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‘Art of The Deal’ Ghostwriter To America: I’m Sorry

Tony Schwartz is dubbed "Dr. Frankenstein" for creating mythical image

A man wearing a Donald Trump costume protests the presumptive Republican presidential nominee near the Quicken Loans Arena, site of the Republican National Convention in Cleveland. (Justin Sullivan/Getty Images)
A man wearing a Donald Trump costume protests the presumptive Republican presidential nominee near the Quicken Loans Arena, site of the Republican National Convention in Cleveland. (Justin Sullivan/Getty Images)

Tony Schwartz wants people to know how sorry he is.  

As the ghostwriter for Donald Trump’s “The Art of The Deal,” Schwartz has been sickened by the rise of his former partner and the role he played in creating the myth of success that surrounds Trump.  

In a New Yorker article  published Monday, Schwartz said that “I put lipstick on a pig,” referring to Trump. And if he could, he said he would change the original title to “The Sociopath.”

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Schwartz noticed over the decades that Trump was claiming sole credit for writing the book. “If he could lie about that on Day One — when it was so easily refuted — he is likely to lie about anything,” Schwartz told New Yorker staff writer Jane Mayer .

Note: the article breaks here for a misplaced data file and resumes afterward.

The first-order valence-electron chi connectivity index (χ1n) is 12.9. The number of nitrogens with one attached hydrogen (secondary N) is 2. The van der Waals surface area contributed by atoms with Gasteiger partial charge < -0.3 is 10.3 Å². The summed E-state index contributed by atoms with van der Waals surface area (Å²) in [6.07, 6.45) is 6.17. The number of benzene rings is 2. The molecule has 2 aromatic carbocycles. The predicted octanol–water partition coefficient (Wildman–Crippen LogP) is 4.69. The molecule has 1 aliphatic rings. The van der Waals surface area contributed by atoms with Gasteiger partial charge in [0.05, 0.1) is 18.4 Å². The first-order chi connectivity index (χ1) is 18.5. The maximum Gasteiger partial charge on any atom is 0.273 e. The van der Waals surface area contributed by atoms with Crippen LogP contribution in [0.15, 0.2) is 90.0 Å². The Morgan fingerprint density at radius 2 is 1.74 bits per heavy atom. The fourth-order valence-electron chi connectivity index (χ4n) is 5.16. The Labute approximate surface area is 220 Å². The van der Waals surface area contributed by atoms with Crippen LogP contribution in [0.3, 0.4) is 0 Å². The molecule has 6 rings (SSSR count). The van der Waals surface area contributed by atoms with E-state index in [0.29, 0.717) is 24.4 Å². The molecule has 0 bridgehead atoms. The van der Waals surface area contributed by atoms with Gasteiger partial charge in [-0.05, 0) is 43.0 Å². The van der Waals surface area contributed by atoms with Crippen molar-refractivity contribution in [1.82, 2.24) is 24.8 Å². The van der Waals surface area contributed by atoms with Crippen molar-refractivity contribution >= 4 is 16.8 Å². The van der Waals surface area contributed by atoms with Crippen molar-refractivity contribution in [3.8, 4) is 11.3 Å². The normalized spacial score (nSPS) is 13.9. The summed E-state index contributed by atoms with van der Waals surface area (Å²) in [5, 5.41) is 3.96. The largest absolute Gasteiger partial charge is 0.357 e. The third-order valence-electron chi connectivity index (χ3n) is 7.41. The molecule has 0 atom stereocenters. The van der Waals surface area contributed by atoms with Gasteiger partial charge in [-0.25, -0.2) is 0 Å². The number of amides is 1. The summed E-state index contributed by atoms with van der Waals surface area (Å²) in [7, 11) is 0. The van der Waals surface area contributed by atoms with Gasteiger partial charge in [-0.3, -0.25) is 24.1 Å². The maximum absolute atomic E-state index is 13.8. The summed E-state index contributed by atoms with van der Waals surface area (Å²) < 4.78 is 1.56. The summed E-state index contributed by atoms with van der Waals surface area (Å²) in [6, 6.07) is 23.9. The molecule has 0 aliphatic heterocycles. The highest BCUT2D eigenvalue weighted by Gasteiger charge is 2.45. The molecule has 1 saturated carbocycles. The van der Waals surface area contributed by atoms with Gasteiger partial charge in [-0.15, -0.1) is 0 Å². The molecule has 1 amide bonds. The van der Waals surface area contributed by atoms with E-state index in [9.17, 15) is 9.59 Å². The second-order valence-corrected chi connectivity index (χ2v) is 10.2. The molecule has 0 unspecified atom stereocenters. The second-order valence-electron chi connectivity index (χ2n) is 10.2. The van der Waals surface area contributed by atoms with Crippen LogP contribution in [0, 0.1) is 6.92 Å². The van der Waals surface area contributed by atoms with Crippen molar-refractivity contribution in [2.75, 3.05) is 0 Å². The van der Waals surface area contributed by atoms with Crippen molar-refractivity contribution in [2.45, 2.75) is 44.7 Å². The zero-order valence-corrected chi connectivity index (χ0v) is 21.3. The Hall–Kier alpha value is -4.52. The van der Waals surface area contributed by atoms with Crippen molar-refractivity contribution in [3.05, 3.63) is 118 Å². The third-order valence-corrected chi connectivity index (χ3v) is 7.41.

On how much Trump contributed to the book, Howard Kaminsky, former head of “The Art of the Deal” publisher Random House, said, “Trump didn’t write a postcard for us.”  

Schwartz even went as far as to warn that a potential Trump presidency could be Kubrickian  in its aftermath.  

“I genuinely believe that if Trump wins and gets the nuclear codes there is an excellent possibility it will lead to the end of civilization,” Schwartz said.  

Edward Kosner, the erstwhile editor and publisher of New York magazine where Schwartz previously worked as a writer, was quoted as saying, “Tony created Trump. He’s Dr. Frankenstein.”    

In a small way to right a wrong, Schwartz is dedicating all royalties in 2016 from “The Art of The Deal” to charities like the National Immigration Law Center, Human Rights Watch and the Center for the Victims of Torture.  

“I’ll carry this until the end of my life,” Schwartz said about his guilt over writing the book. “There’s no righting it. But I like the idea that, the more copies that ‘The Art of the Deal’ sells, the more money I can donate to the people whose rights Trump seeks to abridge.”  

The Art of The Deal ” was a huge hit that spent almost a year on The New York Times’ best-seller list. Trump said last year  that it was his second favorite book behind only one other: The Bible. He estimated that the book has sold about one million copies .   


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